P G J Nampoothiri and Gagan Sethi. Books for Change
National attention is focused once again on the Gujarat pogrom of 2002. Conflicting accounts have emerged from the Supreme Court’s Special Investigation Team (SIT). Its apparent exoneration of Narinder Modi is challenged by the Courts amicus curiae, while a cover story in TIME on the Chief Minister as India’s icon of economic growth has failed to remove the visa ban imposed by the US since 2002 on grounds of human rights violations. This book recounts Gujarat’s tragedy from the perspective of a special monitoring group set up by the National Human Rights Commission (NHRC) soon after the killings began, on which the co-authors served. Their conclusion is chilling: “The vibrance of the State ensures that life is a series of celebrations from Kite Festivals to Garbas to Diwali and carnivals. The list is endless. In such a scenario, who wants to remember what happened to some of our own brethren just a few years back?” Reason enough for this riveting reminder of what happened during three terrible months in 2002, and in the ten years that have followed even if two baffling mysteries remain: what actually happened at Godhra station on 27 February 2002, and later the same day in the CM’s Gandhinagar office when instructions were given to assembled officials and police?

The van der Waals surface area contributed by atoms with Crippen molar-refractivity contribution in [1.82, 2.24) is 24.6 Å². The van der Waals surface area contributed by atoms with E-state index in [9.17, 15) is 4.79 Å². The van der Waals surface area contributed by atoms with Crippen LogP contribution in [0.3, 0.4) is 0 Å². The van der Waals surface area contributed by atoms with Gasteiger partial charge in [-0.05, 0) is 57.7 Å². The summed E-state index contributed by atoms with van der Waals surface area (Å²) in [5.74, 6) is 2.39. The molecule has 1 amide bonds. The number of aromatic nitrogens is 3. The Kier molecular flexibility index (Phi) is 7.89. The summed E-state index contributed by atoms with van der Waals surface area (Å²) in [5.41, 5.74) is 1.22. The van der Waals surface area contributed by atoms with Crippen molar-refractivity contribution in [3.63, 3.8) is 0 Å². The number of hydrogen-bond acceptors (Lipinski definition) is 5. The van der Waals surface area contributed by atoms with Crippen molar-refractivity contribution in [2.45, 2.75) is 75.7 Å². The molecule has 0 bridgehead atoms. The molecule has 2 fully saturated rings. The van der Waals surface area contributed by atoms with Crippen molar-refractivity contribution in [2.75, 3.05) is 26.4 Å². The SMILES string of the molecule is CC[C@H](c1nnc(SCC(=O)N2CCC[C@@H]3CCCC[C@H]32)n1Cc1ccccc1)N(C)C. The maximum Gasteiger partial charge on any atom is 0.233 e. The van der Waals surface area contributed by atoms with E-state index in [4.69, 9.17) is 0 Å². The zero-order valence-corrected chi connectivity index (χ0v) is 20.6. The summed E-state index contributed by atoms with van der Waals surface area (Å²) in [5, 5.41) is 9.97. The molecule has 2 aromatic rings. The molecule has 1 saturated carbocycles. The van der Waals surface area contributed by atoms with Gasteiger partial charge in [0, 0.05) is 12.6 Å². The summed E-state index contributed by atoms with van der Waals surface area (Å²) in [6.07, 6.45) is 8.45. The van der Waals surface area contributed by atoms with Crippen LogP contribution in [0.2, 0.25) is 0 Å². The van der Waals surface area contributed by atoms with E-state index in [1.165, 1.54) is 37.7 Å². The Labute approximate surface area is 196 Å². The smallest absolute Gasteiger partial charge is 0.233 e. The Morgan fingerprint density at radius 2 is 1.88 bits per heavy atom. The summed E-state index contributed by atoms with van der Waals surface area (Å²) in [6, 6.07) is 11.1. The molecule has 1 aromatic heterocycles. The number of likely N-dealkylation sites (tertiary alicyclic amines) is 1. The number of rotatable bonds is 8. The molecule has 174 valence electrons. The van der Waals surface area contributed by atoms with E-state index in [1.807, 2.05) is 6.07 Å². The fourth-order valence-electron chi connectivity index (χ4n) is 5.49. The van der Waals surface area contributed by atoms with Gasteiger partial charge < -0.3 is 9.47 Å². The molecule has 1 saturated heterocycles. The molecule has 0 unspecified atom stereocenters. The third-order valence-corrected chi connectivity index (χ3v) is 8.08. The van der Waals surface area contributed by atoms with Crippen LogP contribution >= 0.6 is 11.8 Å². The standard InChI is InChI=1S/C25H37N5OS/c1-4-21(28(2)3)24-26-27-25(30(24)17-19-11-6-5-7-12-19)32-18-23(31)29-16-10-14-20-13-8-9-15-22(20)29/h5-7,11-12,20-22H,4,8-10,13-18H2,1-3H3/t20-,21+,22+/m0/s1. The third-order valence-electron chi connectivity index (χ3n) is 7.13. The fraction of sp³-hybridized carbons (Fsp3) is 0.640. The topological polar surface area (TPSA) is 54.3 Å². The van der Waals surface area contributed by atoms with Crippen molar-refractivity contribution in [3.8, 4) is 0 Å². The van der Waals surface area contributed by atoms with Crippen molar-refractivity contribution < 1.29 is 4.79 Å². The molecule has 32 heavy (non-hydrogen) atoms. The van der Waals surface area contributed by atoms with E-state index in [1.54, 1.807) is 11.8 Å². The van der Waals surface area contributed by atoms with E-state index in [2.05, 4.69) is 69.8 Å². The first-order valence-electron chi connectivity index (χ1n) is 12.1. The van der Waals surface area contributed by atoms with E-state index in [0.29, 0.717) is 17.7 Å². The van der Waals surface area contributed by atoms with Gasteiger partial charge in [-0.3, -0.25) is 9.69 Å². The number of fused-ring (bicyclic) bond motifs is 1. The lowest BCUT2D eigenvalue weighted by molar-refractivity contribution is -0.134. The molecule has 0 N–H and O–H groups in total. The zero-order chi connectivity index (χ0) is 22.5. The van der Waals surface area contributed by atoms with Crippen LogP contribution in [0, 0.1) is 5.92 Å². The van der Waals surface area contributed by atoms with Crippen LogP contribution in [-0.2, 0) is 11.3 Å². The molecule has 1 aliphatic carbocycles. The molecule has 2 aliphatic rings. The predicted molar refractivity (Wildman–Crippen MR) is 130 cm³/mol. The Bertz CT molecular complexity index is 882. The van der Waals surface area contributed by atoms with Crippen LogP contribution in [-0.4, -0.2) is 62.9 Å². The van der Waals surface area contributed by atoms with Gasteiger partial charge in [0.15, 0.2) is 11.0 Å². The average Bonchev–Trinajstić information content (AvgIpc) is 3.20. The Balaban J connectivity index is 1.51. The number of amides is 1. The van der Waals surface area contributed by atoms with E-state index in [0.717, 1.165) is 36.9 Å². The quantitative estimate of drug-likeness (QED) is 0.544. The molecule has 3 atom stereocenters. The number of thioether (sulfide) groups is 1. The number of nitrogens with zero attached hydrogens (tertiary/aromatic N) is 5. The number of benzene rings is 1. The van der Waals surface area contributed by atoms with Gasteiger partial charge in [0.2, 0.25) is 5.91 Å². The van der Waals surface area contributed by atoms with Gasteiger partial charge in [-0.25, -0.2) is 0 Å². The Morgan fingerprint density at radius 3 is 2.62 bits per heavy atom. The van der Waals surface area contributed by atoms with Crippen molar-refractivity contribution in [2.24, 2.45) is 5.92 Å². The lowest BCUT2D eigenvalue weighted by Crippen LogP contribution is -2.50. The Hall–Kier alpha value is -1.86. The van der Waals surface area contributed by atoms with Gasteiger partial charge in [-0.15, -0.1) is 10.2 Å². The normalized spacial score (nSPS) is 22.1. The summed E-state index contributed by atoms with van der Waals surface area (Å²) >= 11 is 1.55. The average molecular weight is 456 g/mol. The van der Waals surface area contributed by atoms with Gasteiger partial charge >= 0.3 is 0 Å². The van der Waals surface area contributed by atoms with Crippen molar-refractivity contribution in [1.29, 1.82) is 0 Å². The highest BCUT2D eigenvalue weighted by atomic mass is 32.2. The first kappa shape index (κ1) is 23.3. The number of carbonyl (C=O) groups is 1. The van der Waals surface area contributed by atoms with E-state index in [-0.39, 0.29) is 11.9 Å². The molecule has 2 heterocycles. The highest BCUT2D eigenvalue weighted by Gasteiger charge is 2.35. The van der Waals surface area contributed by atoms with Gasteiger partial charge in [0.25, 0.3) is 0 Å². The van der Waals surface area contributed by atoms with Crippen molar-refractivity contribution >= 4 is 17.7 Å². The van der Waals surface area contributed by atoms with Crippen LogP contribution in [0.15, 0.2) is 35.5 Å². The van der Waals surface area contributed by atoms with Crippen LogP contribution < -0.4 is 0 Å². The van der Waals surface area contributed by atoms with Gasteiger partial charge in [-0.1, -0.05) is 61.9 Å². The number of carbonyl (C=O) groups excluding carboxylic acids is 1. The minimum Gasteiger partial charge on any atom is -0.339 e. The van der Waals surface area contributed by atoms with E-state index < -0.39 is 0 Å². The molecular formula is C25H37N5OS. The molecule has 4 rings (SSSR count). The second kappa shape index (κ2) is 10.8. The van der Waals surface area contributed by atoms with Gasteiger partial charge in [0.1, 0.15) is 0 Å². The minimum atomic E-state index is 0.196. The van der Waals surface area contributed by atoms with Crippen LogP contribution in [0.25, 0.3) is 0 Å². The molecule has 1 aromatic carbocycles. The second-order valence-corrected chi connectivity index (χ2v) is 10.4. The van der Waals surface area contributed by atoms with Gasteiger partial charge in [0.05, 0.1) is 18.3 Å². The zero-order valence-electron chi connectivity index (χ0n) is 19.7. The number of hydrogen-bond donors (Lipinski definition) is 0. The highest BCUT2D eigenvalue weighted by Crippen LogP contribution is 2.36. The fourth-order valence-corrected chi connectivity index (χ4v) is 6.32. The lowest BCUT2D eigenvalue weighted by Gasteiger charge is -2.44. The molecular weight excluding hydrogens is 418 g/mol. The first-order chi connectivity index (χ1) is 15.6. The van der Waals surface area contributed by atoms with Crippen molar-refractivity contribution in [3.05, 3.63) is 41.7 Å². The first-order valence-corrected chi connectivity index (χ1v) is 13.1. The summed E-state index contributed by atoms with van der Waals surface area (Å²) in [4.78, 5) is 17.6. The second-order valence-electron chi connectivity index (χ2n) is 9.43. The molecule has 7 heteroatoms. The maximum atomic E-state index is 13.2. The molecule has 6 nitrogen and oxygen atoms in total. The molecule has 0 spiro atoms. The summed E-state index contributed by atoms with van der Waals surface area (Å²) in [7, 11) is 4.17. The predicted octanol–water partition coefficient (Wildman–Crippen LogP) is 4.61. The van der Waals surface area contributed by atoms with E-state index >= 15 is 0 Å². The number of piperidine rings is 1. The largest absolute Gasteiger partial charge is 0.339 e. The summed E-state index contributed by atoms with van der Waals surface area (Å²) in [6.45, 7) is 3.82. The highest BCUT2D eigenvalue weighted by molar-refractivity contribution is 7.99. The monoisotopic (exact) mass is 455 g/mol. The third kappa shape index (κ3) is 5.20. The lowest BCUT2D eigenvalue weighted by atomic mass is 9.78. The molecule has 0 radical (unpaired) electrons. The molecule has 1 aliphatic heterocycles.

Gujarat’s failed experiment in ethnic cleansing is traced back by Nampoothiri and Sethi to Gujarat’s age-old contacts with Islam and the impact of ‘divide and rule’ during British colonialism. The violence of Partition was followed by periods of harmony, including the unity of all communities during the Mahagujarat movement. The new states lofty ideals were shaken in 1969 when the Gujarati press “went berserk” in reporting an incident at Ahmedabad’s Jagannath temple, stoking unabated violence just as irresponsible Gujarati media would do again 32 years later. The authors describe 1969 as the “defining movement”, revealing the political po...
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